Sunday, 3 December 2017

Monday, 27 November 2017, Pages 430 - 433

We stopped at "... howdydos." (433.2)

Issy and the 28 girls are splashing water with their 58 pedalettes when Shaun, now as Juan (Don Juan?) appears. These girls, all teenagers, are repelled by how the drunk constable Sigurdsen is snoring. He looks like a log stuck to the sod*.  When moved, this Dutch guy murmurs - in the translation McHugh supplies -  'this is the best, my beautiful flask' (Dotter dead bedstead mean diggy smuggy flaske.)

* Again according to McHugh, the mention of the log points to the Aesop's fable: King Log, King Frog. There are many versions of this fable, as given here. In its simplest version, a group of frogs get bored of the easy life they are leading and appeal to Zeus to send them a king. Zeus sends a log which splashes down in the river near which the frogs have been living. At first, the frogs get scared by the splashing noice made by the log, and keep their distance. Soon they discover that the log hardly moves, and approach it, at first carefully, and soon begin boldly to jump up and down the log. Then they again appeal to Zeus to send them this time a real king. Zeus sends them a stork which ends up eating the frogs.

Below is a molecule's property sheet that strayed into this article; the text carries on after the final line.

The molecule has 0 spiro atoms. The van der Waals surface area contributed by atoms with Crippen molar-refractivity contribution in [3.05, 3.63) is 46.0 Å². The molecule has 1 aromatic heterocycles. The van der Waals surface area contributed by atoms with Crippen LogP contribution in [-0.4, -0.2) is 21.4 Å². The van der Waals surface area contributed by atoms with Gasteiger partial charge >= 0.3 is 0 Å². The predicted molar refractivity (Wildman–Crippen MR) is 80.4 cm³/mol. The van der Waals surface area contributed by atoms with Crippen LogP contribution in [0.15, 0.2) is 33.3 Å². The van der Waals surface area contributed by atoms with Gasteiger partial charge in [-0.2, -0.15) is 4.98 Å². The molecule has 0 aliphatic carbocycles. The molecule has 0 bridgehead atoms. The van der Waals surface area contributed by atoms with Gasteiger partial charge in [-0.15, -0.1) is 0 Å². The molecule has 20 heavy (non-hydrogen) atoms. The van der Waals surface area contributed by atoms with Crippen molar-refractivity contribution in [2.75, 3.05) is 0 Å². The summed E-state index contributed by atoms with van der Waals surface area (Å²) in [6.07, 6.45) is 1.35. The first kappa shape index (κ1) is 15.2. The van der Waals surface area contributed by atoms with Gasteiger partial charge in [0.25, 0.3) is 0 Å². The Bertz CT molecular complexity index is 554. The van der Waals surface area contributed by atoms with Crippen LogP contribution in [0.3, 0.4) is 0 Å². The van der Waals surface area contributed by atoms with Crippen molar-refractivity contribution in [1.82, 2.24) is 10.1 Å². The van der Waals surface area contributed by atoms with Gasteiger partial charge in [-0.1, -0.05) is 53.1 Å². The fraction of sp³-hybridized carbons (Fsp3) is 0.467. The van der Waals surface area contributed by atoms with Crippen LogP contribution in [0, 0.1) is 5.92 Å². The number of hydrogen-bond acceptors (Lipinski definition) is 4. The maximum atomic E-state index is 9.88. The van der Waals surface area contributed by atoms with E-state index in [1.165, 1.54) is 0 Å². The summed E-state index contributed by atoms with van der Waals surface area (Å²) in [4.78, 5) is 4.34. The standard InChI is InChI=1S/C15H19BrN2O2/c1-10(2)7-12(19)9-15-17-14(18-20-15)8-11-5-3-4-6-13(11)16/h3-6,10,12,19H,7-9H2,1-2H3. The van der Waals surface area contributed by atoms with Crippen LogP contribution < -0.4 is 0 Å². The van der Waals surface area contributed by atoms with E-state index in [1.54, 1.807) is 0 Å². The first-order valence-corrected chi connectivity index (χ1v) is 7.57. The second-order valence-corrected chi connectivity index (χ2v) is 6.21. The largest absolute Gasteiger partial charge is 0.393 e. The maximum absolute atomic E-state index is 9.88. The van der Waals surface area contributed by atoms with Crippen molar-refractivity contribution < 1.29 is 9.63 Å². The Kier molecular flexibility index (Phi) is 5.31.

Sod: Ground on which grass grows.


Log or no log, our attention then turns to Juan and the leap year girls. Jaun puts on a reinforced crown** and the girls swarm around him like bees around a beehive. They buzz around him, make girlsfuss over him pellmale (in a confused way), ruffle his golliwog curls, ... For them he was the killingest ladykiller all by kindness... poor, good, true, Jaun!

The poor, good, true, Juan then starts addressing the group. First he talks to his sister and then he addresses the rest of the girls, telling them to adhere to as many as probable of the ten commandments.

What Juan's ten commandments are, we shall see in the next reading session!

** If 'reinforced crown' is interpreted as the crown of thorns, Juan becomes Christ.

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